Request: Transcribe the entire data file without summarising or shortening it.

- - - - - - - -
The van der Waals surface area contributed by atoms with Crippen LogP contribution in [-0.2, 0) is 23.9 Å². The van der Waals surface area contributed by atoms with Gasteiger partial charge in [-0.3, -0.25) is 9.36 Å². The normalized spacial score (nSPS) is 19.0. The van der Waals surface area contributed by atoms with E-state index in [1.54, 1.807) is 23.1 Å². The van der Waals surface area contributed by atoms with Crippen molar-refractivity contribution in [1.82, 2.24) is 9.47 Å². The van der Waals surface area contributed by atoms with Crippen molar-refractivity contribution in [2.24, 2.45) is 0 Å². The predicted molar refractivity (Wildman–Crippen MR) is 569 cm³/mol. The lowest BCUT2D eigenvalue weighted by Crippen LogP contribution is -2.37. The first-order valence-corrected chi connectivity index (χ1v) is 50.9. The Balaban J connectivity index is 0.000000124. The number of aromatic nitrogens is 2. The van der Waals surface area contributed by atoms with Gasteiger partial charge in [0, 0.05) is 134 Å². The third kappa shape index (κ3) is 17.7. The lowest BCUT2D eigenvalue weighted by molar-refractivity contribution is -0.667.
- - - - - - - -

The van der Waals surface area contributed by atoms with Crippen LogP contribution in [-0.2, 0) is 23.9 Å². The van der Waals surface area contributed by atoms with Gasteiger partial charge in [-0.3, -0.25) is 9.36 Å². The normalized spacial score (nSPS) is 19.0. The van der Waals surface area contributed by atoms with E-state index in [1.54, 1.807) is 23.1 Å². The van der Waals surface area contributed by atoms with Crippen molar-refractivity contribution in [1.82, 2.24) is 9.47 Å². The van der Waals surface area contributed by atoms with Crippen molar-refractivity contribution in [2.24, 2.45) is 0 Å². The predicted molar refractivity (Wildman–Crippen MR) is 569 cm³/mol. The lowest BCUT2D eigenvalue weighted by Crippen LogP contribution is -2.37. The first-order valence-corrected chi connectivity index (χ1v) is 50.9. The Balaban J connectivity index is 0.000000124. The number of aromatic nitrogens is 2. The van der Waals surface area contributed by atoms with Gasteiger partial charge in [0, 0.05) is 134 Å². The third kappa shape index (κ3) is 17.7. The lowest BCUT2D eigenvalue weighted by molar-refractivity contribution is -0.667.